# Economics For Managers Student

Economics for Managers Reading Gang, Core Economics for Managers, CSS. 1 and 2. C&T, Chi. 11 SIT Assignment 3: Decision Making and Costs In order to prepare for the class on March 20 you are required to read on individual decision making and costs answer the following questions 1 58431 _(Student ID) Submission Instructions: Your assignment must be in Word format. You must submit your assignment through the ‘SIT Assignment-submission’ icon located on the home page of the BEHAVE MOL site.
This assignment will not be accepted after 12 noon on Tuesday, March 18. Please ensure you include your name and ID number. Answer questions 1 and 2 via the dropped and answer questions 3 and 4 via the Quiz section on Mol. If you have problems submitting your assignment you MUST immediately contact your lecturer explaining the situation by email. In your email you must clearly identify in the title of your email that you experiencing a problem in BEHAVE Economics for Managers. In the body of the email explain the specific problem.

Question 1 You are thinking of opening a deluxe fruit smoothie shop in Sydney.
To do so requires importing highly specialized equipment from Europe. The equipment costs \$200,000 and could be re-sold used for \$50,000. The shipping costs \$100,000 (one way). There are no other fixed costs. It will last for 2 years.
A. What are your sunk costs, if there are no other existing or prospective smoothie shops in Sydney?
Answer: The sunk cost includes equipment cost \$200,000 but should have induction for \$50,000 ,which then becomes \$1 50,000 and adds the shipping one way), the total sunk cost is \$250,000.
B.If you go ahead and stay in the business for two years, your business might earn either {\$180,000} (success), or lose {-\$OHIO,OHO} (slight failure), or lose {-\$700,000} (major failure), all with 1/3 probability. The numbers are expressed in terms of net profits, your profits after deducting ALL costs (including sunk equipment costs). The day after your business opens, it will be reviewed in the Sydney Morning Herald, and that review will tell you with almost perfect certainty whether the business will be a success, a slight failure, or a major failure. What do you do at that stage?
Answer: I should make decision trees to analyses these results.
C. Do you invest in the business? Why or why not? (Show calculations and where relevant draw decision trees).
Answer: The sunk cost is \$250,000, even if the business develops successful, and then it earn \$180,000. It will also lead to lose about \$70,000.
D. Suppose now that the equipment cost only \$80,000, but the expected net profit figures are still valid. Rare you more or less likely to invest? More generally, are you more or less likely to invest if a smaller share of your costs will be sunk after investment? Why?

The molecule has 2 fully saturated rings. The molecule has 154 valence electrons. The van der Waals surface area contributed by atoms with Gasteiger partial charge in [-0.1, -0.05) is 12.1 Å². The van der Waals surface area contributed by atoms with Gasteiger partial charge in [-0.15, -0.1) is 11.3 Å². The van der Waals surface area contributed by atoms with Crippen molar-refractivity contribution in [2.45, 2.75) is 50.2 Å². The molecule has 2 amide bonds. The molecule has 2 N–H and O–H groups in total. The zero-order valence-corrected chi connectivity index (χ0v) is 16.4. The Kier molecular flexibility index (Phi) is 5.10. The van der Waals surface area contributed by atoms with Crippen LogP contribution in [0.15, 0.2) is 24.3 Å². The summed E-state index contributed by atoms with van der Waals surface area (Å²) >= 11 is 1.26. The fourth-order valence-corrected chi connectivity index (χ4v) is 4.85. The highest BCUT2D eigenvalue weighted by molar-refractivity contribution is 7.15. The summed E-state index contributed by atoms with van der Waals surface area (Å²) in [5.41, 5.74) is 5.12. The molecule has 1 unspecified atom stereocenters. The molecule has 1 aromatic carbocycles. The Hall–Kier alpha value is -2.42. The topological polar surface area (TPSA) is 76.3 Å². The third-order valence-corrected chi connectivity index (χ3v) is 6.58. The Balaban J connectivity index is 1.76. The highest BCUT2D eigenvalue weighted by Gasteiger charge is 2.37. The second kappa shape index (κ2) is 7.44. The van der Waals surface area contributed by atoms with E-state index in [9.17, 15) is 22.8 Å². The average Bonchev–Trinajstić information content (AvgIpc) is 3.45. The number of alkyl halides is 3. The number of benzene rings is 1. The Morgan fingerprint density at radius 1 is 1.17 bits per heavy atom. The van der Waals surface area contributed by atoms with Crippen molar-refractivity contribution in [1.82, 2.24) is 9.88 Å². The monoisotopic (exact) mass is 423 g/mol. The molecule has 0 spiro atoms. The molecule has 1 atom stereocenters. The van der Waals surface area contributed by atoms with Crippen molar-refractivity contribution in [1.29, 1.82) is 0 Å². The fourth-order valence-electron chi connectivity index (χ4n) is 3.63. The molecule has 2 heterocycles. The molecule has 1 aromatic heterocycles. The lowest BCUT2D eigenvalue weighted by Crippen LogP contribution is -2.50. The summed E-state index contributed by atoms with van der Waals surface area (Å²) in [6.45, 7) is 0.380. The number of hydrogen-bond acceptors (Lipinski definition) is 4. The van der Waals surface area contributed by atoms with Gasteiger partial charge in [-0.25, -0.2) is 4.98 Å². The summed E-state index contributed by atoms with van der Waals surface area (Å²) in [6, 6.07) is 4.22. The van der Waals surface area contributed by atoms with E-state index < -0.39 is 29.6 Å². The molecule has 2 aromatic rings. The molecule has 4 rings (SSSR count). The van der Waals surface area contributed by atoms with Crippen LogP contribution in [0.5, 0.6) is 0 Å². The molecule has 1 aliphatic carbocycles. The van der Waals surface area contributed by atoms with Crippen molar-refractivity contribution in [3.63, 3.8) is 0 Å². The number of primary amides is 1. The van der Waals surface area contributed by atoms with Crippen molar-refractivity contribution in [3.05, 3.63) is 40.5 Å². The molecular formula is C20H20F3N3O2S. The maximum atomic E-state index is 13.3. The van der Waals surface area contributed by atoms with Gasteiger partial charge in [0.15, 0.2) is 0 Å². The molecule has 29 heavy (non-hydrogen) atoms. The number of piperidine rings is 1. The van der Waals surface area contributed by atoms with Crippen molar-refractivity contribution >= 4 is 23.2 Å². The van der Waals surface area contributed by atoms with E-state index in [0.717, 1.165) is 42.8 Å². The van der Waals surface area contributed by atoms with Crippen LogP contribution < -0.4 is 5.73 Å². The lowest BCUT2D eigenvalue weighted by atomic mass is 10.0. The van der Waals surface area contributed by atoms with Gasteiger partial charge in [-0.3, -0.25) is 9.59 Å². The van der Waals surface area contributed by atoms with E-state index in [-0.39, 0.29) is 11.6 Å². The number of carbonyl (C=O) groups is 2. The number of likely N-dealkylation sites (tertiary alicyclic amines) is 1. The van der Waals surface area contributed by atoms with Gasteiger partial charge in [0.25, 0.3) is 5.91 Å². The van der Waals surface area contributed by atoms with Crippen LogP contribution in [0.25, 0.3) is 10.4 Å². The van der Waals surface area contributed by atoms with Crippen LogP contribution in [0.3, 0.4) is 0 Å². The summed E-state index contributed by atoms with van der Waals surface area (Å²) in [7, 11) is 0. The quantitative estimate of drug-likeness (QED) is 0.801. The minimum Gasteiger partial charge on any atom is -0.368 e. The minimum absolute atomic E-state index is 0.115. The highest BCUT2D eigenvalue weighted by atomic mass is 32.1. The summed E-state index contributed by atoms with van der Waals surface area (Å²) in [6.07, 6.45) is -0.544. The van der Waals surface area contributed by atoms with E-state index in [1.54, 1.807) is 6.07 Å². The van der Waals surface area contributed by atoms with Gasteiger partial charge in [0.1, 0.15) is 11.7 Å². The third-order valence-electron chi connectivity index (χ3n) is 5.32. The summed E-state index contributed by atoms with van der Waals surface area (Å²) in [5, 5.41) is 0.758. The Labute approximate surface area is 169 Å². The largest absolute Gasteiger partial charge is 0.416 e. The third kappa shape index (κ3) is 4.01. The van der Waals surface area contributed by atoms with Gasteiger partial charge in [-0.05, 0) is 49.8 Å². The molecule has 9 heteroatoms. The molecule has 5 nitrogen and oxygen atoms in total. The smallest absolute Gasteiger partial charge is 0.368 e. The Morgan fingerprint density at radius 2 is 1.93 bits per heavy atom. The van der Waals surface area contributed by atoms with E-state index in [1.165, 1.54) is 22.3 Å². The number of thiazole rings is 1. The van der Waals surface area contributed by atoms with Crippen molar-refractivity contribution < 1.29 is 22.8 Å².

Answer: The sunk cost includes equipment cost will change to 180,000, in this situation, despite the business develops successful, it also has no profit, so I am less likely to invest. I will more likely to invest if a smaller share of my costs will be sunk after investment, because in this case, I will earn profit.
Question 2 8.
A. In the highly competitive TV manufacturing industry, a new innovation makes it possible to cut the average cost of a 50-inch plasma screen from \$1,000 to \$400. Most TV manufacturers quickly adopt this new innovation, earning massive short run profits.
In the long run, what will the price off plasma TV be? The price will fall to \$400, because P = AC in the long run in a competitive industry.
B. In the highly competitive memory key industry, a new innovation makes it possible to cut the average cost of a 20-megabyte memory key, small enough to fit in your pocket, from \$5 to \$4. In the long run, what will the price off 20-megabyte memory key be? P = \$4 in long run.
C. Assume that the markets in parts (a) and (b) are both constant cost industries. If demand rises massively for these two goods, why won’t the price of these goods rise in the long run?
The price won’t rise because new firms will enter (and some current firms will expand) keeping the average cost equal to the new, lower value. That’s what it means to be in a constant cost industry.
D. In constant cost industries, does demand have any effect on price in the long run? No, it doesn’t. Demand has an effect on quantity but not on price in constant cost markets. E. When average cost falls in any competitive industry, regardless of cost structure, who gets 100 percent of the benefits of cost cutting in the long run: consumers or producers?

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